[this post was originally written for Francine Jay’s site Missminimalist.com, January 2015]
It was about fifteen years ago when I felt the first shift toward simplifying my life. A primary relationship that was proving to be a drain on my personal resources required new boundaries. Like with any change, there was a sudden dip in energy as I coped with my decision but very quickly it revealed that I am the guardian of my contentment. This was an important lesson about standing up for what I need and discovering freedom by saying “No”.
Simplify and all will be well?
From then on I slowly restructured my life with a ‘quality over quantity’ mantra in reference to friendships, diet, hobbies and possessions. Every year I would make changes in my work: I improved time management, went paperless, made better use of technology and streamlined information processing. However, no matter how much I focused my life, encounters with mild depression were increasing and I developed what I call an anxiety ‘habit’.
Reduction is just one side of the minimalist coin
There was something cathartic about this reorganizing yet I found myself sometimes feeling bereft of joy and magic. I could breathe when I looked at the clean uncluttered surface of a table for example but it did not make me smile. I started to notice that I was not noticing my life! With few barriers to block my view, I could see that I had further work to do. It was at this point, about four years ago, that I started sharing my journey via my blog Minimalist Self.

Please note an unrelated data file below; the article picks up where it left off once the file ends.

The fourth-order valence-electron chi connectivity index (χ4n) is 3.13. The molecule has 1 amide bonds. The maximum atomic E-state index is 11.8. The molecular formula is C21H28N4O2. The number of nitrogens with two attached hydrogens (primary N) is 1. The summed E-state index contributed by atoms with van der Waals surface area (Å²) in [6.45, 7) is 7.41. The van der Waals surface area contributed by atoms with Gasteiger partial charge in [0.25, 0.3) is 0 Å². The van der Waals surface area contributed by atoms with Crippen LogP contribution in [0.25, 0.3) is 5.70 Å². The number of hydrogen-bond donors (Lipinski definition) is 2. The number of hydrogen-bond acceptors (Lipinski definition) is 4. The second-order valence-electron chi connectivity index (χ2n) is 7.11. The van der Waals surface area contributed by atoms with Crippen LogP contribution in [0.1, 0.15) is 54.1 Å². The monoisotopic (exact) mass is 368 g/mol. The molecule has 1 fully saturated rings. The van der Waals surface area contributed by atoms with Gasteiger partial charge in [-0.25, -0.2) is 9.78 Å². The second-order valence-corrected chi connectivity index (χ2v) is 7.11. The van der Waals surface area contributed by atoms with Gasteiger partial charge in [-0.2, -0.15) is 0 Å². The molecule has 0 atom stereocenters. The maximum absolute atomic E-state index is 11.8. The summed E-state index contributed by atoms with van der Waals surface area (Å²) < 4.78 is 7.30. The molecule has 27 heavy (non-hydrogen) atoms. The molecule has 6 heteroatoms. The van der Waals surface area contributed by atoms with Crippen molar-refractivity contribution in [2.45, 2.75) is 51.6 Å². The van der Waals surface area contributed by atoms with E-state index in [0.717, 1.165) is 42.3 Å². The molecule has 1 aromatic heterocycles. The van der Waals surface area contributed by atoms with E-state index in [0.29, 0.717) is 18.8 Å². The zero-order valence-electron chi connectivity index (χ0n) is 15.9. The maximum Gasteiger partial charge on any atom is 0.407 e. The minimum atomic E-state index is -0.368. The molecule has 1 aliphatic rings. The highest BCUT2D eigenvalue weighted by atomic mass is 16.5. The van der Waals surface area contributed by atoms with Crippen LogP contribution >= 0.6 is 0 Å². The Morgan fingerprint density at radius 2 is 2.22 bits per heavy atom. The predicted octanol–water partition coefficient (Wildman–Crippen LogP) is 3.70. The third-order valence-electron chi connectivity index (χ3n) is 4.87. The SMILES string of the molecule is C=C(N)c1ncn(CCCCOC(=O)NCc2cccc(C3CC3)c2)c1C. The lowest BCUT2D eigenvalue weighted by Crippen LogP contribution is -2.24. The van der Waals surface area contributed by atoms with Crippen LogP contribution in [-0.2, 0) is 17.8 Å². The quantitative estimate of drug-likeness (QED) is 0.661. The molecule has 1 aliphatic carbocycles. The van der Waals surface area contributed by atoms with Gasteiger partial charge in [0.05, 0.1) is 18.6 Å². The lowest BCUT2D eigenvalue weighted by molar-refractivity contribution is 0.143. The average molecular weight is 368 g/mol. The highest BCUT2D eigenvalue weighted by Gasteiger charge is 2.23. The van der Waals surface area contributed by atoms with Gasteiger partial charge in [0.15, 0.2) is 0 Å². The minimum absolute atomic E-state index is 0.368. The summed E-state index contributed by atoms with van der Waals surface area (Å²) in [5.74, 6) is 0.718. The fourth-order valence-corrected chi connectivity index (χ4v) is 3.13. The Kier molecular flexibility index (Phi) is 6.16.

Giving myself permission to soar
A message I glean from the design world is that minimalism is not about reducing expression. Rather than just appreciate that a space is empty, I can also contemplate what beauty has been revealed as a result. Through mindfulness I have found ways to pause and grab a hold of such wonder. On a tangible level, we have a rule in the house that when one thing comes in, something goes out. This is a conscious way to welcome inspiring objects that contribute to a soothing environment. For mental relief I created an exercise called ‘No Gadget Night’ [http://solomojo.ca/site/when-the-lights-are-out/ ] that allows me to sit in visual and auditory quiet so I can relax, have wonderful conversations with my husband and we sleep much better! To connect with my soul I follow a daily routine I call ‘Four Joy’ [http://solomojo.ca/site/welcome_joy/ ] ; this is when I register deep observation of tiny moments that make me laugh and feel happy. Overall I am experiencing more optimism. Essentially, I am letting in more light.
A new outlook
Especially as a self employed person, it is through the lens of minimalism that I contemplate my ‘life work’: this refers to my money making activities but also my efforts to give back to my professions and contribute to my communities. But most of all it guides me when taking care of loved ones and myself. Through coaching and my studies in positive psychology, I have explored empathy and compassion, and have forged resiliency through courage and action. All of this instils a stronger sense of self worth. Not everything goes my way and I still feel blue sometimes but the perspective of ‘less is more’ does make things easier. I can honestly say I love my life!